For the past 2 decades at least, reporting basically means “to tell it like it is”. Good reporting would be that care is taken to ensure accuracy. There is little editorial input. Or, at times, too much, and the report, while accurate, distorts what was actually said by leaving out the context.
Let me give some examples.
In this article, the headline says, “Selangor bought SPLASH at 10 times its price, claims Khalid Ibrahim”. Technically, if you read the article, Khalid “claimed the Selangor government paid 10 times the price to buy over water concessionaire Syarikat Pengeluar Air Selangor (SPLASH) when compared to an offer made in 2013.” A world of difference. It allows the “lie” that Khalid wants to perpetuate to be published but absolves him from all responsibility by reporting what he actually said in the article.
The fact of the matter is that one cannot compare the value of a company to the value of an offer someone made for it because you can set your offer price to anything you want.
So Khalid’s absurd statement was not called out but in fact that wrong implication was made a headline.
When the media fails to analyse what it is reporting and just allows statements to be published unfiltered, it fails in its role to be a guardian of the information that enters the public sphere through its gates. It allows itself to be manipulated by those who wish to influence public opinion via lies, innuendo and speculation.
This article, entitled “Former Kedah MB’s son questions Rafizi’s motives for slamming 3rd national car” does two things: Firstly, the person who asked the question is characterised as “former Kedah MB’s son”. It is said as if it means something; that here is someone who is speaking from some capacity. The truth is, the son is not even a “front” for the former MB, who passed away earlier this year. So in what capacity is he speaking that The Star is publishing him? The article did not say.
Did he call a press conference? No. This article was derived from a facebook posting.
Secondly, and this is my main gripe, this person questions Rafizi’s motives. And this is so characteristic of Malaysian politics. Rather than debate the merits of a person’s proposal or statement, you sidestep the whole issue by questioning the motivation.
The thing is, you can make a person’s motivation to be anything. You cannot be proven wrong. But in doing so you hope to weaken what that person has put forward.
I can question the motivation of Akhramsyah Sanusi, son of the late Tan Sri Sanusi Junid,for questioning the motivation of Rafizi.
Such “attacks” seem to be saying something, but it actually says nothing. It is innuendo and speculation. And in this instance, the attack is done by a non-player in the context. Star should not have given it any space. But in choosing to do so, it perpetuates this type of politics which is completely useless. If Dr Mahathir makes such a statement it is definitely worth reporting because it has implications. But seriously, the son of the late former MB (1996-1999) of Kedah? Frankly I question The Star’s motivation in publishing this.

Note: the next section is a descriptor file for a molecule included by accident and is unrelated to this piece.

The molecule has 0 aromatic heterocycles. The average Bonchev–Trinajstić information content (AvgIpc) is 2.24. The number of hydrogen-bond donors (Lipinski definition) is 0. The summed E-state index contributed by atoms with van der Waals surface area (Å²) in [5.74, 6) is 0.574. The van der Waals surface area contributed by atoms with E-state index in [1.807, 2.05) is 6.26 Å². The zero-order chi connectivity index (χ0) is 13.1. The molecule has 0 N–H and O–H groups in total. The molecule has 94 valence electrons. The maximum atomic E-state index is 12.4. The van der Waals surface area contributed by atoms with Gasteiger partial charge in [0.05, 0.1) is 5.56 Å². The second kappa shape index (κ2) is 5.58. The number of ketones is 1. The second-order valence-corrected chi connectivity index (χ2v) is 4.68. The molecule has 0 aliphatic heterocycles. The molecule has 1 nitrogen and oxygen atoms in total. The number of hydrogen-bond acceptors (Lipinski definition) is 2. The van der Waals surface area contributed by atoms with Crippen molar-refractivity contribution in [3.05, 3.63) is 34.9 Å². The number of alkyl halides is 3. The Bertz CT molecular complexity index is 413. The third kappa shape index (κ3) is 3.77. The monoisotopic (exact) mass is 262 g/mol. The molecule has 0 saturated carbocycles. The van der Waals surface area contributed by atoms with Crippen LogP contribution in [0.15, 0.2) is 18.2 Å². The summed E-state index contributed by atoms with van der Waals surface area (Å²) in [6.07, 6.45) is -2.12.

This article is headlined “Bung’s ‘F*** you’ worse than my ‘gangster’, says Ramkarpal”. Need I say any more? If you want to run such an article you should say “Ramkarpal is childishly upset that he was ejected for refusing to apologise when asked but Bung was not for saying “F*** you” in Parliament (although he did subsequently apologise and retract his words). After all, Ramkarpal says, “F*** you is much worse than “gangster”.” It’s a much longer headline but at least it says something substantial, clarifies the truth of the situation, and hopefully discourages this type of nonsense from occupying public space.
The list goes on. The practice of “daring” another politician to do this, or to do that, or even to swear on whatever religious book is just theatre; it does not substantiate the truth or wisdom of whatever position that is being challenged. The practice of saying a minister supports whatever vile issue is at stake just because the minister has not by fiat acted on the matter, or when a party is now publicly silent on certain issues it is because it has sold out. Malaysian politics need to grow out of its childish ways. And the media should play its role to foster this.
Politicians and others with an agenda will always want to manipulate the public space but the media should play an intelligent role rather than be a mere amplifier for all and sundry. I am sure that politicians will call up media chiefs to complain but that I think is part and parcel of the role of being a guardian. When the media gives space for substantive debate and discussion, and starve childish politics of publicity or cast these antics in negative light, politicians can learn what will give them the publicity they need. Then too, hopefully, we can relegate the “Jamals and Bungs,” to their proper place in the public space, and Ramkarpal would not ask to be judged by the same standards.